Radius arm ream tool.

Started by 94touring, August 17, 2016, 12:59:12 PM

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Thought I'd share.  I'm doing a pair of rear arms and was in need of reaming the bushing.  No one sells a tool for this so fabbed up something.  Works fantastic.  Took me a bit of hardware shopping to find a proper sized bushing on the end opposite of the reaming.  All in all very happy  4.gif


So do you ream it with the roller bearing in place or do you take everything out?

Was the reamer threaded on the end? Most I've seen are a Morse taper.....how did you true the threaded rod to the reamer so it would ream straight?
Complete failure at retirement

1989 Cooper Racing Green
2009 Clubman S
2014 Audi Allroad


All good question.  I did it with the needle bearings in.  Two reasons why, one it was easier to take a needle bearing into the store to match a bushing to it.   Other reason is I figured it's the truest way to get it straight, since the pin will be sitting on the needle bearings when finished.

The reamer wasn't threaded.  I bought a tap n die to thread it.  However that proved to be pointless cause I just couldn't get whatever cheap die I bought to cut into it.  Perhaps the material of the reamer was too strong.  The 1/2" rod I bought would thread into the reamer with enough force.  I intended to thread all the way through and put a nut on each end to secure it but I got to the tip of the reamer and it wasn't budging any more.  Its essentially stuck on there for good.  That being said, it's straight as an arrow.  Both sides reamed pretty quickly and the pin fits perfectly.  Lined right up and a tight fit on the bushing that got the ream.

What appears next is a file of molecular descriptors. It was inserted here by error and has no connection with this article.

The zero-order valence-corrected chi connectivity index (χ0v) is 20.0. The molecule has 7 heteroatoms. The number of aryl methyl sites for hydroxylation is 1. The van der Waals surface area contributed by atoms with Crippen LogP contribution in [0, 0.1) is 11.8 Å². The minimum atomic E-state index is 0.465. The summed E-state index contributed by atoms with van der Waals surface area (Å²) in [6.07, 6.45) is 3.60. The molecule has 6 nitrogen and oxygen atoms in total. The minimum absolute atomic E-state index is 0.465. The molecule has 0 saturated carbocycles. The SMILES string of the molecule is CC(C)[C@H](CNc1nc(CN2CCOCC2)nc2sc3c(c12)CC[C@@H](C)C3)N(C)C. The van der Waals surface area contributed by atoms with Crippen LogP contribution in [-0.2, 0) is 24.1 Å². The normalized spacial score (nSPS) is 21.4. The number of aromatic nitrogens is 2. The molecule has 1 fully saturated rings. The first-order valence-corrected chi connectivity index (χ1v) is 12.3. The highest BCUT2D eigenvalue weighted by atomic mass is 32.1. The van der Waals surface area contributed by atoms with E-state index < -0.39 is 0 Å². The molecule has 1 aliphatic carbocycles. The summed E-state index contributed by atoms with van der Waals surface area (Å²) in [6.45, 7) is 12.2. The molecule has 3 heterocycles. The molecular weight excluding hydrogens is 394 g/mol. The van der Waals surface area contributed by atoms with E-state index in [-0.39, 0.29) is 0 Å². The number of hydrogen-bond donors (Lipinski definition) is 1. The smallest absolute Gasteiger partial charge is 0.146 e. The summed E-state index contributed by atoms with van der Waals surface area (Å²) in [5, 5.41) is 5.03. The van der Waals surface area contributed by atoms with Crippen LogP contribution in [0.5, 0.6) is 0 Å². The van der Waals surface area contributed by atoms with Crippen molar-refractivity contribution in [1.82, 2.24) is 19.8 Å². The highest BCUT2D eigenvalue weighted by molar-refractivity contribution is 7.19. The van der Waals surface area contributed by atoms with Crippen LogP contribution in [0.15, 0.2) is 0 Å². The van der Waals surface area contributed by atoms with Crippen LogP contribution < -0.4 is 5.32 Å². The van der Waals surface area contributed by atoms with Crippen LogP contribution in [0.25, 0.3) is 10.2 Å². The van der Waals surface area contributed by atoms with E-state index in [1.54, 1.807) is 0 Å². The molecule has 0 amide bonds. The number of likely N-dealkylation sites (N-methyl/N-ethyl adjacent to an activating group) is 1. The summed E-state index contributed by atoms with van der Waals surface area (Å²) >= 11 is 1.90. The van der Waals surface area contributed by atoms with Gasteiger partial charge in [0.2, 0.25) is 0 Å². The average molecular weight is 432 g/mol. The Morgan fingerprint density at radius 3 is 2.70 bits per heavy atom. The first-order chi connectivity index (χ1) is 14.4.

I forgot to add the pvc bushings on the needle bearing end were found in the plumbing section at lowes.  There's a piece that fit perfectly snug into the needle bearings and an internal piece that fits securely into it.  Added crazy glue to keep them from separating.  The 1/2" rod wouldn't fit through the internal bushing, so I did tap n die it. It didn't need drilled out, just threaded.  I bought a couple in case I went in crooked but didn't have any problems. 

As you screw down into the arm, you occasionally have to screw that bushing back flush to the needle bearing.  I also found a specialty washer that sits on the top to disperse any downward force off the bearing but it's really not needed.   



Been there before, Done that ! = good job scrapping to make your tool work